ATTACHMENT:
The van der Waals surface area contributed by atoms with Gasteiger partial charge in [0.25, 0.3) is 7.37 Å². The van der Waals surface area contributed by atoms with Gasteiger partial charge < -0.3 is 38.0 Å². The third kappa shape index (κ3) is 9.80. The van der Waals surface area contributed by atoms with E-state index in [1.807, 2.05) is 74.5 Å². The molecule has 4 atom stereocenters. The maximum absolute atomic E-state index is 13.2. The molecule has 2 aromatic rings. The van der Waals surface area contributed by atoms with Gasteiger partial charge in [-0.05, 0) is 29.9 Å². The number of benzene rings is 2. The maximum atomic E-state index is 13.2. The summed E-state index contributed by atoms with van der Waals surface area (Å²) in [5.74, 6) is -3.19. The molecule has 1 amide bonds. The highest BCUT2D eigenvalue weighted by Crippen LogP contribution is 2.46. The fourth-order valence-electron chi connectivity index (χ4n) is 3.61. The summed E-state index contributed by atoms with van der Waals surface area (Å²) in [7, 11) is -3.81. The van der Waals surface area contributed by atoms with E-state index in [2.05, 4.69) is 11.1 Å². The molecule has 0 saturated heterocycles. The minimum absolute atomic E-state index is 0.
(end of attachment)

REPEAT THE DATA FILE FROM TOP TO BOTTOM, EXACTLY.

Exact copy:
The van der Waals surface area contributed by atoms with Gasteiger partial charge in [0.25, 0.3) is 7.37 Å². The van der Waals surface area contributed by atoms with Gasteiger partial charge < -0.3 is 38.0 Å². The third kappa shape index (κ3) is 9.80. The van der Waals surface area contributed by atoms with E-state index in [1.807, 2.05) is 74.5 Å². The molecule has 4 atom stereocenters. The maximum absolute atomic E-state index is 13.2. The molecule has 2 aromatic rings. The van der Waals surface area contributed by atoms with Gasteiger partial charge in [-0.05, 0) is 29.9 Å². The number of benzene rings is 2. The maximum atomic E-state index is 13.2. The summed E-state index contributed by atoms with van der Waals surface area (Å²) in [5.74, 6) is -3.19. The molecule has 1 amide bonds. The highest BCUT2D eigenvalue weighted by Crippen LogP contribution is 2.46. The fourth-order valence-electron chi connectivity index (χ4n) is 3.61. The summed E-state index contributed by atoms with van der Waals surface area (Å²) in [7, 11) is -3.81. The van der Waals surface area contributed by atoms with E-state index in [2.05, 4.69) is 11.1 Å². The molecule has 0 saturated heterocycles. The minimum absolute atomic E-state index is 0.